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A ratton rattled up the wa',

An' she cry'd L-d preserve her! An' ran thro' midden-hole an' a', An' pray'd wi' zeal and fervour,

Fu' fast that night.


They hoy't out Will, wi' sair advice;
They hecht him some fine braw ane;
It chanc'd the stack he faddom't thrice*,
Was timmer-propt for thrawin;
He taks a swirlie, auld moss-oak,

For some black, grousome carlin; An' loot a winze, an' drew a stroke, 'Till skin in blypes came haurlin

Aff's nieves that night.


A wanton widow Leezie was,

As canty as a kittlen ;

But och! that night, amang the shaws,
She got a fearfu' settlin!

She thro' the whins, an' by the cairn,
An' owre the hill gaed scrievin,

Whare three lairds' lands met at a burnt,

To dip her left sark-sleeve in,

Was bent that night.

* Take an opportunity of going, unnoticed, to a bear-stack, and fathom it three times round. The last fathom of the last time, you will catch in your arms the appearance of your future conjugal yokefellow.

You go out, one or more, for this is a social spell, to a south-running spring or rivulet, where "three lairds' lands meet," and dip your left shirt sleeve. Go to bed in sight of a fire, and hang your wet sleeve before it to dry. Lie awake; and, some time near midnight, an apparition, having the exact figure of the grand object in question, will come and turn the sleeve, as if to dry the other side of it.


Whyles owre a linn the burnie plays,
As thro' the glen it wimpl't;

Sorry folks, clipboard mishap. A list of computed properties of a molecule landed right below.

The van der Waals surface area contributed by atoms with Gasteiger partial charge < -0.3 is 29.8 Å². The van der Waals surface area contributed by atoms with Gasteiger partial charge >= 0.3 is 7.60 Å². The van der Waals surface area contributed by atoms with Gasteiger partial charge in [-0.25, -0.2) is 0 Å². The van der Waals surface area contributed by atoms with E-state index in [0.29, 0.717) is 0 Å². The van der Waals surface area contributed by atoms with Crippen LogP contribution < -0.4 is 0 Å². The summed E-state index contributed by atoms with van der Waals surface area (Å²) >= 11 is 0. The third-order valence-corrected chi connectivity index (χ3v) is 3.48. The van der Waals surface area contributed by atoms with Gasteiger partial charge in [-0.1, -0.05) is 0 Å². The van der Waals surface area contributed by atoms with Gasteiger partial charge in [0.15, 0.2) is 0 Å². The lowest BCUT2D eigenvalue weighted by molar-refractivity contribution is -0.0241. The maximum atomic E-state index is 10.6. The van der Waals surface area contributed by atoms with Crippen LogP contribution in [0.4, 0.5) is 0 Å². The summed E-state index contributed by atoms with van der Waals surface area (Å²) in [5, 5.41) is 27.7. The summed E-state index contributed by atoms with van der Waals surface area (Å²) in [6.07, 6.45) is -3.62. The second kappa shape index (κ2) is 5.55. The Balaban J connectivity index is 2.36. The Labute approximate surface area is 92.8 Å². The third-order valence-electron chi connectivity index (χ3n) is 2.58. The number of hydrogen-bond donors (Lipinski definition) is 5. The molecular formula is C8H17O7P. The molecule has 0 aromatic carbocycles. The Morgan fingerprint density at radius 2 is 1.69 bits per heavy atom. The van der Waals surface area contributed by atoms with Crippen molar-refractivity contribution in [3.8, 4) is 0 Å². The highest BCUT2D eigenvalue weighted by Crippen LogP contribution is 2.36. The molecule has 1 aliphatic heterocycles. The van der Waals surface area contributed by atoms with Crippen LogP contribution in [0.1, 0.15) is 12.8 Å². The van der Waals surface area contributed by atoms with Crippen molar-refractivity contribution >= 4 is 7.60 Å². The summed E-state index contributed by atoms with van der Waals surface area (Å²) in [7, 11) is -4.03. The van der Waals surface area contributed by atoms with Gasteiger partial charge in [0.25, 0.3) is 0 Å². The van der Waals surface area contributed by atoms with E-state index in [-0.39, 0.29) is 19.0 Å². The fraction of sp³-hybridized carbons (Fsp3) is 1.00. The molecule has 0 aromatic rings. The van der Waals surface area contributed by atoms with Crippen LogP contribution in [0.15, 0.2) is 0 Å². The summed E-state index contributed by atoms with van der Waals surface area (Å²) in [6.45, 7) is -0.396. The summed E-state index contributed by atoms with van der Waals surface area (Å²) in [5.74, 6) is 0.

Whyles round a rocky sear it strays ;
Whyles in a wiel it dimpl't;
Whyles glitter'd to the nightly rays,

Wi' bickering, dancing dazzle;
Whyles cookit underneath the braes,
Below the spreading hazle,

Unseen that night,


Amang the brachens, on the brae,

Between her an' the moon,
The deil, or else an outler quey,
Gat up an' gae a croon :

Poor Leezie's heart maist lap the hool;
Near lav'rock-height she jumpit,
But mist a fit, an' in the pool
Out-owre the lugs she plumpit,

Wi' a plunge that night.


In order, on the clean hearth-stane,
The luggies three* are ranged,
And every time great care is ta'en,
To see them duly changed:
Auld uncle John, wha wedlock's joys
Sin Mars-year did desire,
Because he gat the toom-dish thrice,
He heav'd them on the fire

In wrath that night.

* Take three dishes; put clean water in one, foul water in another, leave the third empty: blindfold a person, and lead him to the hearth where the dishes are ranged; he (or she) dips the left hand if, by chance, in the clean water, the future husband or wife will come to the bar of matrimony a maid; if in the foul, a widow; if in the empty dish, it foretels, with equal certainty, no marriage at all. It is repeated three times, and every time the arrangement of the dishes is altered.


Wi' merry sangs, an' friendly cracks,
I wat they did na weary';

An' unco tales, an' funnie jokes,

Their sports were cheap, an' cheary; 'Till butter'd so'ns*, wi' fragrant lunt, Set a' their gabs a-steerin;

Syne, wi' a social glass o' strunt,

They parted aff careerin

Fu' blythe that night.